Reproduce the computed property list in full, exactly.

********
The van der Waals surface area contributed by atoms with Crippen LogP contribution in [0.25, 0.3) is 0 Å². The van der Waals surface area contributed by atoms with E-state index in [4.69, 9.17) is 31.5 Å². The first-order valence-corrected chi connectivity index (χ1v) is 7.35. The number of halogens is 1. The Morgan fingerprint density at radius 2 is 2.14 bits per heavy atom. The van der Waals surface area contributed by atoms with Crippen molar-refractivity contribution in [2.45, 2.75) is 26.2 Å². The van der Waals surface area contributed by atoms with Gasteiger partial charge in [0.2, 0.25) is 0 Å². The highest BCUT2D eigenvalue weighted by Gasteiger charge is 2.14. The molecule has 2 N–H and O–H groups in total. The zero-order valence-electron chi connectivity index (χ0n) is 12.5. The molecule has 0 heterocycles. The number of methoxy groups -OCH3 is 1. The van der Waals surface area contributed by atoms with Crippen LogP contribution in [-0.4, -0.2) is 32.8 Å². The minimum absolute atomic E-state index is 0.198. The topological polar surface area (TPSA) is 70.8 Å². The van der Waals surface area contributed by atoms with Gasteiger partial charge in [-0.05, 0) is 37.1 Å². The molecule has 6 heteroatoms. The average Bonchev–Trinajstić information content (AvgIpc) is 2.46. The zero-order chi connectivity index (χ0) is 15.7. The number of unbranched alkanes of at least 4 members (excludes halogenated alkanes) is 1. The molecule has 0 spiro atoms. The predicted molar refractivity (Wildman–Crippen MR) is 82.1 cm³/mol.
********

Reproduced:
The van der Waals surface area contributed by atoms with Crippen LogP contribution in [0.25, 0.3) is 0 Å². The van der Waals surface area contributed by atoms with E-state index in [4.69, 9.17) is 31.5 Å². The first-order valence-corrected chi connectivity index (χ1v) is 7.35. The number of halogens is 1. The Morgan fingerprint density at radius 2 is 2.14 bits per heavy atom. The van der Waals surface area contributed by atoms with Crippen molar-refractivity contribution in [2.45, 2.75) is 26.2 Å². The van der Waals surface area contributed by atoms with Gasteiger partial charge in [0.2, 0.25) is 0 Å². The highest BCUT2D eigenvalue weighted by Gasteiger charge is 2.14. The molecule has 2 N–H and O–H groups in total. The zero-order valence-electron chi connectivity index (χ0n) is 12.5. The molecule has 0 heterocycles. The number of methoxy groups -OCH3 is 1. The van der Waals surface area contributed by atoms with Crippen LogP contribution in [-0.4, -0.2) is 32.8 Å². The minimum absolute atomic E-state index is 0.198. The topological polar surface area (TPSA) is 70.8 Å². The van der Waals surface area contributed by atoms with Gasteiger partial charge in [-0.05, 0) is 37.1 Å². The molecule has 6 heteroatoms. The average Bonchev–Trinajstić information content (AvgIpc) is 2.46. The zero-order chi connectivity index (χ0) is 15.7. The number of unbranched alkanes of at least 4 members (excludes halogenated alkanes) is 1. The molecule has 0 spiro atoms. The predicted molar refractivity (Wildman–Crippen MR) is 82.1 cm³/mol.